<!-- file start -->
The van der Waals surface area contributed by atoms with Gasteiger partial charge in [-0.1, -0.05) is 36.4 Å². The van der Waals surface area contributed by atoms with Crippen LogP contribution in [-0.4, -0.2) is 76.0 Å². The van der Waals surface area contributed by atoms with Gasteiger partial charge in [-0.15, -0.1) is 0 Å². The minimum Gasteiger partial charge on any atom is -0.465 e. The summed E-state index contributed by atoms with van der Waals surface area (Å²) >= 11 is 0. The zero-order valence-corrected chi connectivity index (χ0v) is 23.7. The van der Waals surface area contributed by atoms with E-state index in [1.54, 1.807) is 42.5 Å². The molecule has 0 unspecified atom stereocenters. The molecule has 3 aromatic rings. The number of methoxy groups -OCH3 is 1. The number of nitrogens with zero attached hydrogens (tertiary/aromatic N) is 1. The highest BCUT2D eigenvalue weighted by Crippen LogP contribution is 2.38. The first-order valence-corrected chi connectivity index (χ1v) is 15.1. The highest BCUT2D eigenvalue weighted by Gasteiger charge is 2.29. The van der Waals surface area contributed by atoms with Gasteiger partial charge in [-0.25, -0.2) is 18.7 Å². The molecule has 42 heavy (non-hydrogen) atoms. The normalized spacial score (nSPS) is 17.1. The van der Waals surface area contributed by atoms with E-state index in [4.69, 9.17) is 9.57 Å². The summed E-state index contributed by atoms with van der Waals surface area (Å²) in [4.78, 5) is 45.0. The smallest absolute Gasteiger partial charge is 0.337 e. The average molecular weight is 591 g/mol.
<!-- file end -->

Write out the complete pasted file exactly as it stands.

The van der Waals surface area contributed by atoms with Gasteiger partial charge in [-0.1, -0.05) is 36.4 Å². The van der Waals surface area contributed by atoms with Crippen LogP contribution in [-0.4, -0.2) is 76.0 Å². The van der Waals surface area contributed by atoms with Gasteiger partial charge in [-0.15, -0.1) is 0 Å². The minimum Gasteiger partial charge on any atom is -0.465 e. The summed E-state index contributed by atoms with van der Waals surface area (Å²) >= 11 is 0. The zero-order valence-corrected chi connectivity index (χ0v) is 23.7. The van der Waals surface area contributed by atoms with E-state index in [1.54, 1.807) is 42.5 Å². The molecule has 0 unspecified atom stereocenters. The molecule has 3 aromatic rings. The number of methoxy groups -OCH3 is 1. The number of nitrogens with zero attached hydrogens (tertiary/aromatic N) is 1. The highest BCUT2D eigenvalue weighted by Crippen LogP contribution is 2.38. The first-order valence-corrected chi connectivity index (χ1v) is 15.1. The highest BCUT2D eigenvalue weighted by Gasteiger charge is 2.29. The van der Waals surface area contributed by atoms with Gasteiger partial charge in [-0.25, -0.2) is 18.7 Å². The molecule has 42 heavy (non-hydrogen) atoms. The normalized spacial score (nSPS) is 17.1. The van der Waals surface area contributed by atoms with E-state index in [4.69, 9.17) is 9.57 Å². The summed E-state index contributed by atoms with van der Waals surface area (Å²) in [4.78, 5) is 45.0. The smallest absolute Gasteiger partial charge is 0.337 e. The average molecular weight is 591 g/mol.